Trudeau kept his preferences to himself as did Conservative leader Erin O’Toole when they spoke to reporters on Parliament Hill earlier in the day. Not so two other political leaders. The BQ and NDP leaders openly wished Trump would lose.
10:56 p.m. | Susan Delacourt, national columnist: Donald Trump’s election in 2016 forced Trudeau to change course, writes national columnist Susan Delacourt, from being progressive and globally minded to defending Canada and being vigilant for any signs of Trump-style populism could migrating here.
10:35 p.m. | The Associated Press: President Donald Trump has won the state of Missouri.
The Republican nominee on Tuesday was awarded its 10 electoral votes.
In 2016, Trump beat Democrat Hillary Clinton in the state by 18 percentage points.
10:35 p.m. | The Associated Press: There’s a fair chance Americans won’t know the winner of Tuesday’s presidential election while it’s still Tuesday — or maybe even Wednesday.
The main reason? Many states have made it easier to request a mail ballot amid the coronavirus pandemic and concerns about crowded polling places. But mail ballots generally require more time to process than ballots that are cast in person.
10:11 p.m. | The Associated Press: Democrat Alexandria Ocasio-Cortez wins reelection to U.S. House in New York’s 14th Congressional District.
10:09 p.m. | The Associated Press: Republican Sen. John Cornyn of Texas has defeated Democrat MJ Hegar in his hardest-fought reelection battle in almost two decades.
Cornyn held an edge in polls and fundraising for most of the race but was still forced into mounting an unusually aggressive defence as Democrats poured millions of dollars into Hegar’s race.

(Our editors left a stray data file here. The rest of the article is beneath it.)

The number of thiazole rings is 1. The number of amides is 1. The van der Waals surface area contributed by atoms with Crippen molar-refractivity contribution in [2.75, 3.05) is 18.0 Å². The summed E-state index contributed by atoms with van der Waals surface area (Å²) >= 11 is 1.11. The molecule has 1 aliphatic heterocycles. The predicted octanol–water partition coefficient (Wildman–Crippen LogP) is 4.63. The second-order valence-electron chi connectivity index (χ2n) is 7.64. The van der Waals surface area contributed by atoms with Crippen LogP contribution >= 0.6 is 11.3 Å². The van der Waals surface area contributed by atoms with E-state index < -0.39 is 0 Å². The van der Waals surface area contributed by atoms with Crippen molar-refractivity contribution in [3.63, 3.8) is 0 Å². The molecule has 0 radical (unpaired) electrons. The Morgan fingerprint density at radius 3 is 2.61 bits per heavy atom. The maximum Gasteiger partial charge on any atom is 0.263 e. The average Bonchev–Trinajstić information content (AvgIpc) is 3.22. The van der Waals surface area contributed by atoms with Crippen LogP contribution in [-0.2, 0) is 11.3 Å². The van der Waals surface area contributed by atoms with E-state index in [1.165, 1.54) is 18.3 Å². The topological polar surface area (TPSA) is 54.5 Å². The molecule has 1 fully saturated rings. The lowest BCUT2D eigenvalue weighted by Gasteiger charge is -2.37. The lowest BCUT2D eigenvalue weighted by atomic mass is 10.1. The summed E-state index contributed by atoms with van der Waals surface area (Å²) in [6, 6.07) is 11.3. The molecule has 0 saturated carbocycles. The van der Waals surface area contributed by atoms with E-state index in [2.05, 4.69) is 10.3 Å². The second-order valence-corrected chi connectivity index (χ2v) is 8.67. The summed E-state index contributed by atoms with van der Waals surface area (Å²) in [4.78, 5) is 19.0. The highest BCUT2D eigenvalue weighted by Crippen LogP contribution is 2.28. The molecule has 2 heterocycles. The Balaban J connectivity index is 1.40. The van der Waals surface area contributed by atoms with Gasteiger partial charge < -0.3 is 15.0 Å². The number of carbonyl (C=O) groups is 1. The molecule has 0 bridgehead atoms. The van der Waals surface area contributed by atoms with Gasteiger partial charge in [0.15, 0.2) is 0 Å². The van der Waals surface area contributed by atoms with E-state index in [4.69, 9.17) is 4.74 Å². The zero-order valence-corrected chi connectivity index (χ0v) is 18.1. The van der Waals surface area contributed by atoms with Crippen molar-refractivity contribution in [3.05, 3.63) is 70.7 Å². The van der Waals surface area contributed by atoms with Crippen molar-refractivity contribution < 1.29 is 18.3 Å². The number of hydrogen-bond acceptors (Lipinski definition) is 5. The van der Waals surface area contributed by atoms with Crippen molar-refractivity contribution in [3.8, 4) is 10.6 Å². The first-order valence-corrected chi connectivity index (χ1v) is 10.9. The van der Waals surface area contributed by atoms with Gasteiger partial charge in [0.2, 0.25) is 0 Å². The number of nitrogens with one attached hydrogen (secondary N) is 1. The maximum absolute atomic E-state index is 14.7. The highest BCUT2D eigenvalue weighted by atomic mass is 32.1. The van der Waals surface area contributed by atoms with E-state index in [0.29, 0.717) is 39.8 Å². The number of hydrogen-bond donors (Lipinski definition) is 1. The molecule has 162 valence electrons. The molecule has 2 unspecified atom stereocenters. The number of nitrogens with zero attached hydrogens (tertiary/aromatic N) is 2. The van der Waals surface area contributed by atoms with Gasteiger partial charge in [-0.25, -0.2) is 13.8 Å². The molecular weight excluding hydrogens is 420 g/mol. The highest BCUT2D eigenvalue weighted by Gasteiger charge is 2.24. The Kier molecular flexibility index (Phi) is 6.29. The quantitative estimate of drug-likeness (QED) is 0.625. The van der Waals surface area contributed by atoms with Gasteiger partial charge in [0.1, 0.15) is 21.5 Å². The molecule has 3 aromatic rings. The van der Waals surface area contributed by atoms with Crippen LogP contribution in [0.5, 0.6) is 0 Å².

Hegar is a former Air Force helicopter pilot who narrowly lost a U.S. House race two years ago. She called Cornyn a “spineless bootlicker” beholden to Trump and Senate Majority Leader Mitch McConnell.
Cornyn’s victory came in the face of uncommon headwinds for Republicans in Texas.
10:05 p.m. | The Associated Press: President Donald Trump has won the state of Kansas.
The Republican nominee on Tuesday was awarded its six electoral votes.
In 2016, Trump coasted to victory over Democrat Hillary Clinton by 20 percentage points in the state.
10:03 p.m. | The Associated Press: Democrat Ritchie Torres wins election to U.S. House in New York’s 15th Congressional District. Torres will be the first openly gay Black man to be elected to Congress.
10:03 p.m. | The Associated Press: Republican Sen. Lindsey Graham secures a fourth term in the South Carolina Senate race and defeats Democrat Jaime Harrison despite his record-breaking fundraising.
9:52 p.m.: Democrat John Hickenlooper has defeated Republican Sen. Cory Gardner in Colorado. It’s the first seat that the Democrats have picked up on election night.
Colorado is a state that’s shifted strongly to the left since Gardner’s election to the Senate in 2014.
Hickenlooper is a popular former two-term governor who repeatedly tied Gardner to President Donald Trump during the race.
Gardner promoted his work on a sweeping public lands bill, a national suicide prevention hotline he launched and various federal dollars he secured for Colorado. But he avoided criticism of the president and struggled to distinguish himself from Trump’s words and policies.
Democrats have won every statewide race since Gardner’s election, with the exception of a board of regents position in 2016.
9:40 p.m.: Democrat Joe Biden has won the state of Colorado.
He was awarded its nine electoral votes on Tuesday.
The state, which went for Democrat Hillary Clinton four years ago, has trended sharply to the left since President Donald Trump’s 2016 election.